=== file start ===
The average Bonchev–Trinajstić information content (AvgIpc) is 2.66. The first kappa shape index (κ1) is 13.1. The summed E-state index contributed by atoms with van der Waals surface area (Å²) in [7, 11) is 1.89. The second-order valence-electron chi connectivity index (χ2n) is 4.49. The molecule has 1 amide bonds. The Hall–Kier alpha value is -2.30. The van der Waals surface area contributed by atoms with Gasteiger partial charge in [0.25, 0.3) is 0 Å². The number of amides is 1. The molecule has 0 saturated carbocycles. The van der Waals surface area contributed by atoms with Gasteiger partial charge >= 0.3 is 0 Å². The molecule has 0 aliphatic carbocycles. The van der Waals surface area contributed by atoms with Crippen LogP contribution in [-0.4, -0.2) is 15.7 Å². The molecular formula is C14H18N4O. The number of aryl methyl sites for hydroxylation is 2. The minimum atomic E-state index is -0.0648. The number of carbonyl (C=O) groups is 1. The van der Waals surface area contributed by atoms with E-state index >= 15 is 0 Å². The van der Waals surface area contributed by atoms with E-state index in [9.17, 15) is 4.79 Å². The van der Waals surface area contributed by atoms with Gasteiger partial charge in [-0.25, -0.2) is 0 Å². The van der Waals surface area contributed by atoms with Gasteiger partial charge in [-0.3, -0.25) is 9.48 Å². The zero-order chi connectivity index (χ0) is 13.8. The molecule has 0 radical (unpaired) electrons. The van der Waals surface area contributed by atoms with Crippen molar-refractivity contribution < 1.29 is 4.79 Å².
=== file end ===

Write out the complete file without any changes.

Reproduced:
The average Bonchev–Trinajstić information content (AvgIpc) is 2.66. The first kappa shape index (κ1) is 13.1. The summed E-state index contributed by atoms with van der Waals surface area (Å²) in [7, 11) is 1.89. The second-order valence-electron chi connectivity index (χ2n) is 4.49. The molecule has 1 amide bonds. The Hall–Kier alpha value is -2.30. The van der Waals surface area contributed by atoms with Gasteiger partial charge in [0.25, 0.3) is 0 Å². The number of amides is 1. The molecule has 0 saturated carbocycles. The van der Waals surface area contributed by atoms with Gasteiger partial charge >= 0.3 is 0 Å². The molecule has 0 aliphatic carbocycles. The van der Waals surface area contributed by atoms with Crippen LogP contribution in [-0.4, -0.2) is 15.7 Å². The molecular formula is C14H18N4O. The number of aryl methyl sites for hydroxylation is 2. The minimum atomic E-state index is -0.0648. The number of carbonyl (C=O) groups is 1. The van der Waals surface area contributed by atoms with E-state index >= 15 is 0 Å². The van der Waals surface area contributed by atoms with E-state index in [9.17, 15) is 4.79 Å². The van der Waals surface area contributed by atoms with Gasteiger partial charge in [-0.25, -0.2) is 0 Å². The van der Waals surface area contributed by atoms with Gasteiger partial charge in [-0.3, -0.25) is 9.48 Å². The zero-order chi connectivity index (χ0) is 13.8. The molecule has 0 radical (unpaired) electrons. The van der Waals surface area contributed by atoms with Crippen molar-refractivity contribution < 1.29 is 4.79 Å².